In its July 14, 2014 Throne Speech, the Ontario government announced that it intended to adapt itself to the changing work environment.
As mentioned by the government, when the economy evolves, so must the workplace. This is why it is committed to soliciting the participation of the province's population to determine how its labour laws can continue to protect workers while supporting businesses in today's modern economy.
In keeping with this commitment, the Ontario government announced on Feb. 17 that it will be holding consultations in the spring of 2015 to look at what changes can be made to the Labour Relations Act, 1995 and the Employment Standards Act, 2000.
The Labour Relations Act, 1995 is the legislative instrument that governs collective labour relations, from certification to collective bargaining, and provides for various recourses to employers, unions and unionized employees in the context of labour relations disputes.
The Employment Standards Act, 2000 and its regulations provide for a complete regulatory framework governing minimum terms and conditions of employment such as minimum wages, working hours, vacation, statutory holidays, overtime as well as rights and obligations arising from the termination of employment.
Workplace trends that will be examined include:
- increasingly non-standard working relationships, such as temporary jobs, part-time work and self-employment;
- the rising prominence of the service sector;
- globalization and trade liberalization;
- accelerating technological changes; and,
- greater workplace diversity.
Two special advisors will lead the consultations: C. Michael Mitchell, formerly of Sack Goldblatt Mitchell LLP, and the Honourable John C. Murray, former justice of the Superior Court of Ontario and prominent labour lawyer.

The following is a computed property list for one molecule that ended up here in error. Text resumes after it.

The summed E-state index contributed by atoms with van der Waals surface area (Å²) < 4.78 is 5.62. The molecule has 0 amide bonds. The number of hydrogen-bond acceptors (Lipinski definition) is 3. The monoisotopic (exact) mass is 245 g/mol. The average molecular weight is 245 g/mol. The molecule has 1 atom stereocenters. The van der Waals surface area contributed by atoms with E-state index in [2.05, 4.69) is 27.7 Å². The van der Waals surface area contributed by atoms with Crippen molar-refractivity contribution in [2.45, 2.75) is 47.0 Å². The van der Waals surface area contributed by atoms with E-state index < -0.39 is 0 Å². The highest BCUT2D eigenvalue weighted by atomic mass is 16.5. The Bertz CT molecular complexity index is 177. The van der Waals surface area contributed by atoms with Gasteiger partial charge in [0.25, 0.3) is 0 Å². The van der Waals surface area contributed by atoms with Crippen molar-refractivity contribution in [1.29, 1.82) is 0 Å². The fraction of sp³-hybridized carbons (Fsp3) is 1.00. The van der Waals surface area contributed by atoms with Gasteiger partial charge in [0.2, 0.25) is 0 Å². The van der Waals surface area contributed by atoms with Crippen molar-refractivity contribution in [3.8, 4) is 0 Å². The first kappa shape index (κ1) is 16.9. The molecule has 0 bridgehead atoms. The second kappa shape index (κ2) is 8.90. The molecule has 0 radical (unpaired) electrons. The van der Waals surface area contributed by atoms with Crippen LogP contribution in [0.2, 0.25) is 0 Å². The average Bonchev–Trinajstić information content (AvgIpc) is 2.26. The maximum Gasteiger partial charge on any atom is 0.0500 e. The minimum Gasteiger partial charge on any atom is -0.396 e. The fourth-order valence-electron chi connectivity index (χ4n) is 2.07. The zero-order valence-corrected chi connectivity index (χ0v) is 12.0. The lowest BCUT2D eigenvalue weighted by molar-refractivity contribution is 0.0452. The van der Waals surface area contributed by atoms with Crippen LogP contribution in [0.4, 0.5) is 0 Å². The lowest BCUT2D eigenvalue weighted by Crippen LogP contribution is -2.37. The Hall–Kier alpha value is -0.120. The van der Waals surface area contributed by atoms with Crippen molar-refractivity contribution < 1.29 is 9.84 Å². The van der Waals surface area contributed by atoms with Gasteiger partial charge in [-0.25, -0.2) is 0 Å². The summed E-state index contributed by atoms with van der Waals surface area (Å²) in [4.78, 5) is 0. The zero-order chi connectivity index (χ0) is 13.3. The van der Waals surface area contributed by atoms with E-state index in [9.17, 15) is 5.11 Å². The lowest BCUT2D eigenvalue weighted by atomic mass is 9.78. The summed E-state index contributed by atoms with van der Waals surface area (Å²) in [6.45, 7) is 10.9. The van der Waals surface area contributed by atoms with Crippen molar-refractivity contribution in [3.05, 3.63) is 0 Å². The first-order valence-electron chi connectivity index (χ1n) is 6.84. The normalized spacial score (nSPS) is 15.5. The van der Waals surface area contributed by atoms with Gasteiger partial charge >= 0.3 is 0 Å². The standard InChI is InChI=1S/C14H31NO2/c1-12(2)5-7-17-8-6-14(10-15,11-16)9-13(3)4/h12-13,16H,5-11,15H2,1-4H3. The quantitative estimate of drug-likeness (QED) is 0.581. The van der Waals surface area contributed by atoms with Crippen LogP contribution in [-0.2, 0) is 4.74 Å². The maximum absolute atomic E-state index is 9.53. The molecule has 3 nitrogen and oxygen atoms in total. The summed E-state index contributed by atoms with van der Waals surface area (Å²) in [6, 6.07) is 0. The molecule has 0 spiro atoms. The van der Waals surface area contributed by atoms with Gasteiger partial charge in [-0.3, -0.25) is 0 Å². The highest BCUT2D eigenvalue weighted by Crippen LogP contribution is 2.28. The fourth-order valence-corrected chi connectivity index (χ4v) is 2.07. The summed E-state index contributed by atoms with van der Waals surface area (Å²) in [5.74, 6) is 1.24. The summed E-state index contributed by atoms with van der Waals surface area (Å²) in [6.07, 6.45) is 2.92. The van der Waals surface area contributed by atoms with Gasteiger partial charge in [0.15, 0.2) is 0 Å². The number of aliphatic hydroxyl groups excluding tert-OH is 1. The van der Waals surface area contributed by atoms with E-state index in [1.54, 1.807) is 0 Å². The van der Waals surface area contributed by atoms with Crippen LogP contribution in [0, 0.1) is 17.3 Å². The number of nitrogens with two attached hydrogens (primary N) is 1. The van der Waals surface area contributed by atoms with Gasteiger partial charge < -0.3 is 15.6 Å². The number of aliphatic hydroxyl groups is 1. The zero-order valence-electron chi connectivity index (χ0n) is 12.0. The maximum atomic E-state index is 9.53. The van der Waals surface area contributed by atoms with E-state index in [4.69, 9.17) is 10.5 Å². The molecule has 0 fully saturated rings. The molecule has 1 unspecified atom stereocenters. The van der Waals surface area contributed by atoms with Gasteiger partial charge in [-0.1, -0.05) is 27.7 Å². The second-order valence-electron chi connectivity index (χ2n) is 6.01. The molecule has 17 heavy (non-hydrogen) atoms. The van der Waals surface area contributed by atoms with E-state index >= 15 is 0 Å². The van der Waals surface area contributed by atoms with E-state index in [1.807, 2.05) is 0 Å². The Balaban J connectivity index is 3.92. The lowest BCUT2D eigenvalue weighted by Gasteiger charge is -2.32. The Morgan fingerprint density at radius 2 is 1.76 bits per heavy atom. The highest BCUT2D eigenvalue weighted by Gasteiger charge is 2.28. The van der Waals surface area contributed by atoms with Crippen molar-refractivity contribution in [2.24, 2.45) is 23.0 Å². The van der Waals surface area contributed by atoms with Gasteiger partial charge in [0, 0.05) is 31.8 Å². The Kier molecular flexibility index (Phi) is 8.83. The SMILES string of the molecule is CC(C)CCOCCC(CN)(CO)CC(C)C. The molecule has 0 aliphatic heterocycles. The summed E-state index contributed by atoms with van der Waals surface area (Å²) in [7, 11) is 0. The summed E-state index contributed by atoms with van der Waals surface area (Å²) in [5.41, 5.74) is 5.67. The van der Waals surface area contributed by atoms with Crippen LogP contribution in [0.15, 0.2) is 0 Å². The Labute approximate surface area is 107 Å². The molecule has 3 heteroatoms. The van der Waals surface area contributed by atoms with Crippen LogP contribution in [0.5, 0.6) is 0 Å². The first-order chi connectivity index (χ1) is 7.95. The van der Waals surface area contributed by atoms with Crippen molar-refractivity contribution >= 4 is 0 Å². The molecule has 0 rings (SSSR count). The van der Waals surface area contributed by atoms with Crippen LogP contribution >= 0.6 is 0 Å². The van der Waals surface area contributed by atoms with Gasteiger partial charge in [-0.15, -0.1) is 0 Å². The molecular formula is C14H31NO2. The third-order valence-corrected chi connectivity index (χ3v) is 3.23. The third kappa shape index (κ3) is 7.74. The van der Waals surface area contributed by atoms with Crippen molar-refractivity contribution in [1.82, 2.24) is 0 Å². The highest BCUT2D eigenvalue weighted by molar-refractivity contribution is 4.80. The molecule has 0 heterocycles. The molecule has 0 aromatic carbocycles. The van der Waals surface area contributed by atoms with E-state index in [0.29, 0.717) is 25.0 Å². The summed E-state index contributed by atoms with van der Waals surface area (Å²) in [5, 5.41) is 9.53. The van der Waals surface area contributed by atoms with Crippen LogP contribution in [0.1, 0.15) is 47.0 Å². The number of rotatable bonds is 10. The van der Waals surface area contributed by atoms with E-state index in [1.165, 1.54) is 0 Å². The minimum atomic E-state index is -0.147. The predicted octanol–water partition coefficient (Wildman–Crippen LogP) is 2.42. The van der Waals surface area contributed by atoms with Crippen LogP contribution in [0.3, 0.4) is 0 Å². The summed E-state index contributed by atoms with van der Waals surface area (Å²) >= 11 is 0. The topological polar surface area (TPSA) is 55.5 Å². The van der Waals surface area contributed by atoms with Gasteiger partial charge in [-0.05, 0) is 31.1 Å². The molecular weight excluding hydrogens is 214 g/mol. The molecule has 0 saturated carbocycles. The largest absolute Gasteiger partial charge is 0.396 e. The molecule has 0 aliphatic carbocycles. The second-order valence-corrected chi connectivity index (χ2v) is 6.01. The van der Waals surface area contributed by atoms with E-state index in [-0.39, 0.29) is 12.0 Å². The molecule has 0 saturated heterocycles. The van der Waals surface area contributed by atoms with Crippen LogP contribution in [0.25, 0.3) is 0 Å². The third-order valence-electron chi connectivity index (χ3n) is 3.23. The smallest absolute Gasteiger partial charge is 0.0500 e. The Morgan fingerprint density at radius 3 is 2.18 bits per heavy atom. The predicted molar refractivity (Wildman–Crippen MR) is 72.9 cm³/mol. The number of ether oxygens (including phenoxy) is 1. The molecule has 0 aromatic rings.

Both the timetable and consultation process remain undetermined. However, Minister of Labour Kevin Flynn indicated that the advisors will provide guidelines on the engagement process and solicit input from the public by participating in regional consultations, holding targeted stakeholder meetings and soliciting written submissions. They will also examine academic and inter-jurisdictional research on the changing workplace.
According to the Ontario government, this review of the changing nature of the workplace is part of the government's economic plan for Ontario. The advisors will submit a written report, with recommendations, following the consultation period.
Union response was immediate and appeared unanimous in the belief that major changes, including making unionization easier, are needed to address job insecurity in Ontario. For employers, future changes will undoubtedly have an impact on the exercise of their management rights and could directly or indirectly increase payroll-related costs.
We will be following closely this public consultation over the next few months and keeping you informed of the recommendations and changes that are likely to affect Ontario businesses.